18. Major

    Major Member

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    Then again, look at Ensberg who maintained a high OBP last year despite losing the ability to hit.

    They are also dependent on your individual skill at situational hitting and a willingness to swing the bat.
     
  19. SamCassell

    SamCassell Member

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    Lance was a 1 man offense last year. He had 136 RBI, the next highest guy was 62. He hit 45 homers, the next highest total was 23. Nobody else had a team like that, nobody else had to carry his offense like that. Not Barry, not Pujols, not Howard. What Berkman did was just amazing, considering the lack of supporting cast in the lineup. I don't think it's fair to hold him to that standard every season. He's mortal, he's going to go through tough times. But he's not going to put up MVP caliber numbers every year. If he produces like he did in 04 or 05, that's still impressive.
     
  20. Hey Now!

    Hey Now! Member

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    maybe not, but i read it as a very snide, joe morgan-like dismissal of OB%. again, he's not hitting for power; given that the reality we have to deal with, would you rather he walk or make outs?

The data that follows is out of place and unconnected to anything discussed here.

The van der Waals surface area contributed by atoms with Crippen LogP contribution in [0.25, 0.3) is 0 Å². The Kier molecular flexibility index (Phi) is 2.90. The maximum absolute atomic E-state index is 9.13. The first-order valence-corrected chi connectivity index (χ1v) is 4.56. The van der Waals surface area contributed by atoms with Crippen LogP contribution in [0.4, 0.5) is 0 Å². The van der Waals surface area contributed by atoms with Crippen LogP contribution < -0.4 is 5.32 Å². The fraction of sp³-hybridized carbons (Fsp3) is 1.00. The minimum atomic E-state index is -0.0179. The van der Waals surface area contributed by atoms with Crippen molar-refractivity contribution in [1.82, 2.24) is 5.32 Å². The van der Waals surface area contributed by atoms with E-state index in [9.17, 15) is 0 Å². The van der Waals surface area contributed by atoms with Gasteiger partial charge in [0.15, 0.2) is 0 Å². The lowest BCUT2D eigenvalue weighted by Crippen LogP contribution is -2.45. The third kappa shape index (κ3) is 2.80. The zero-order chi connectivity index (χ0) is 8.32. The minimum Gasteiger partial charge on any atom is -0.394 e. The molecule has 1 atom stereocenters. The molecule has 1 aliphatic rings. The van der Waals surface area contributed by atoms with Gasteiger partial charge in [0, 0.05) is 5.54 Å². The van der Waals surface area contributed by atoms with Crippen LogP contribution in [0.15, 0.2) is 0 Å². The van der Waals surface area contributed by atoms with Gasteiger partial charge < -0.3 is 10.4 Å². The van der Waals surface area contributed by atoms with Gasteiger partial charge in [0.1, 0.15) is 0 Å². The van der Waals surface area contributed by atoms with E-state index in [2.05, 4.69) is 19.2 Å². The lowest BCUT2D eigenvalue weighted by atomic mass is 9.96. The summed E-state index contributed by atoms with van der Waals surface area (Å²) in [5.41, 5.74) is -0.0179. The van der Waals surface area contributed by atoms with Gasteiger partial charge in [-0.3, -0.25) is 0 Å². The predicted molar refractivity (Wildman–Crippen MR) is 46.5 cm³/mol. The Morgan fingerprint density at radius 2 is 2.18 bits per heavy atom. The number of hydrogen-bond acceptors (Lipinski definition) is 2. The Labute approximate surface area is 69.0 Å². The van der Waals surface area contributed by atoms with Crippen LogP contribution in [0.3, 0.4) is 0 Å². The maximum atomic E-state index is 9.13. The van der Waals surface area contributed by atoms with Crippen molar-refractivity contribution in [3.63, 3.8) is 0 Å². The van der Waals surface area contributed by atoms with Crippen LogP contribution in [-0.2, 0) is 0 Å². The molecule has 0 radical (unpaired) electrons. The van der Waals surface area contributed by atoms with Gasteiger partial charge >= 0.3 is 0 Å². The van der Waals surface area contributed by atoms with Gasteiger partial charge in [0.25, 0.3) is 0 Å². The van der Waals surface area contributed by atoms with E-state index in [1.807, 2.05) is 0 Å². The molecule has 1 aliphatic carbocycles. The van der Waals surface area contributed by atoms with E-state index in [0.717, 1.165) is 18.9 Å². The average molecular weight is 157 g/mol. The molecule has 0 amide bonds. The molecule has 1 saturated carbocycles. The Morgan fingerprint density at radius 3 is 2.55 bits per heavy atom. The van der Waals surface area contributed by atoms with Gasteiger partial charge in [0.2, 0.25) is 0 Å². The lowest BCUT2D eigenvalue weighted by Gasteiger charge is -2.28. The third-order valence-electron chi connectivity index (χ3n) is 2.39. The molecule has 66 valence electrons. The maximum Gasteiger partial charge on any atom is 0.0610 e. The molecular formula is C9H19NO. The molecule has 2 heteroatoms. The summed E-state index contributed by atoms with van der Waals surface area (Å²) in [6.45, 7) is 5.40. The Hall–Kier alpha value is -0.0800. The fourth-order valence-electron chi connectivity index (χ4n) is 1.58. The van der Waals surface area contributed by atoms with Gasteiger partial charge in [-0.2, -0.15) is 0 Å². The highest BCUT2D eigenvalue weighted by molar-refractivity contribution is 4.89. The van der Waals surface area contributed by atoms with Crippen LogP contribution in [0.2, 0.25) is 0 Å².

it IS the most important thing. not making outs; it's every bit as elemental as scoring more than your opponent. the ONLY way teams can stop you from scoring runs is by making outs.

    sure, you can find circumstances where outs are acceptable - bottom of the 9th, game tied, runner on third - an out there is ok. but by and large, the very basic conceit of the game is to avoid making an out.

    that, or a jillian other things could happen; but you're working backwards from a fatalistic conclusion to prove a point - i mean, should a team NEVER put a man on 1st with less than 2 outs for fear it might lead to an inning ending double play?

    the bottom line is this, and it's irrefutable, unless you want to argue number designations: two men on base is better than one. 1 out is better than 2.

    but lance berkman doesn't hit in front of brad ausmus, and that's who we're talking about.

    berkman hits in front of carlos lee. so while i would never argue berkman's on pace for anything beyond a mediocre season, it's certainly not a "bad" season if he's 40-42% of lee's ABs, and it's certainly not something to disparage or dismiss as meaningless.